Here are the different sections in the book:

Some of the best memories from my childhood education stem from poetry. I remember how much I loved reading and memorizing poems as a child. Reading poetry was comforting and made me feel happy. My inspiration came from an elementary teacher who praised the poems that I wrote and shared a book titled ‘Bittersweet‘ to further encourage me.

My children adore The Book of a Thousand Poems, but in my opinion, this book isn’t just for children. There are poems for all ages–many that are mood-enhancing, offering escapism for these troubled times we’re experiencing. I’d be willing to bet that there are some long-forgotten poems in this collection that readers will relish. With that said, there aren’t very many poems that will boost verbal intelligence for older readers because it contains mostly simple poems—many which rhyme. Poems that rhyme are the ones that my children enjoy the most at their age.

There isn’t a single illustration in this book; it’s just poems from front to back–one right after the other. One of my favorite features of this collection is that it has multiple indexes, so if you’re looking for poems with the topic of ‘winter,’ they’re grouped together in one section in the index. I find this convenient, especially when we’re looking for poems to read at Christmastime or other holidays. My children are concentrating on the Middle Ages right now and just finished Robin Hood. While looking in the back of the book by subject index for ‘robin,’ I was able to find “Sherwood,” a poem by A. Noyes. (for copyright reasons, only two stanzas are included)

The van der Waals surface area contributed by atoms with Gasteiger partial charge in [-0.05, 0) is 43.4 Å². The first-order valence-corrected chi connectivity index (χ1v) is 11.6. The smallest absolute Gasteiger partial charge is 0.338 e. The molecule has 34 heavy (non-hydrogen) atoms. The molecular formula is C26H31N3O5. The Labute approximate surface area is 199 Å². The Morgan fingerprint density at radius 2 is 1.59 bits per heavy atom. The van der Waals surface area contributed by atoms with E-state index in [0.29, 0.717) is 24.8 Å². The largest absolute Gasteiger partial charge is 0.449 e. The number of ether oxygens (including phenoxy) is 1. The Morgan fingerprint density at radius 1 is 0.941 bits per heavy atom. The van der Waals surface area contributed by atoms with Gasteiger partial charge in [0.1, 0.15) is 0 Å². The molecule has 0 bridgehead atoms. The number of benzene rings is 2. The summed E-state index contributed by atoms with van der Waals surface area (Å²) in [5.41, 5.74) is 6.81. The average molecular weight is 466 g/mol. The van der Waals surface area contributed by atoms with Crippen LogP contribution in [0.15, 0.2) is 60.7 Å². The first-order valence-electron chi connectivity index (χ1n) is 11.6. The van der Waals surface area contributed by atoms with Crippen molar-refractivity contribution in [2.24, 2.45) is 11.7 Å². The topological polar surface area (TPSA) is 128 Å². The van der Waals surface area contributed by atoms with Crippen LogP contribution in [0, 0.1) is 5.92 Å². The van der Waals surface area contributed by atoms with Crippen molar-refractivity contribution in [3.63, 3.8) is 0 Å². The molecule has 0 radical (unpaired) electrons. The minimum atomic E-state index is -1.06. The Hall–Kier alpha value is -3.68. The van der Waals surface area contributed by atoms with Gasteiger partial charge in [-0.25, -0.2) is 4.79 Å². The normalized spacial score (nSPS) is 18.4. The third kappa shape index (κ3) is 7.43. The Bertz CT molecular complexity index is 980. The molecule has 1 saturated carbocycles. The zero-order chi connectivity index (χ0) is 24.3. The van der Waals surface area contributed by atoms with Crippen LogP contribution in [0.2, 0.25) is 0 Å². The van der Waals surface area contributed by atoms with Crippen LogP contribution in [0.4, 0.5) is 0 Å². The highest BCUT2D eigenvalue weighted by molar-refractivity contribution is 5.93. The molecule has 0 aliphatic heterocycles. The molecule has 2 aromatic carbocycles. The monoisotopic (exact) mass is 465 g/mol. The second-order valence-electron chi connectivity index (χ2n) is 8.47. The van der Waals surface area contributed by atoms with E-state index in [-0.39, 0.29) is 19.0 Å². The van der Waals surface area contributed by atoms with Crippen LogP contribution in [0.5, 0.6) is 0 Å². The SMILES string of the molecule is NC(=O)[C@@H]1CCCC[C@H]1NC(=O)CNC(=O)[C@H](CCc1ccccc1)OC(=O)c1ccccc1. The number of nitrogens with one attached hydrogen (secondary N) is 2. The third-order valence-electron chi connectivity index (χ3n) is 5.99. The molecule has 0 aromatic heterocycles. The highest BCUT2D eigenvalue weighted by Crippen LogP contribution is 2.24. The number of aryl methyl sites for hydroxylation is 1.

Sherwood

Sherwood in the twilight, is Robin Hood awake?
Grey and ghostly shadows are gliding through the brake;
Shadows of the dappled deer, dreaming of the morn,
Dreaming of a shadowy man that winds a shadowy horn.

Robin Hood is here again; all his merry thieves
Here a ghostly bugle-note, shivering through the leaves,
Calling as he used to call, faint and far away,
In Sherwood, in Sherwood, about the break of day.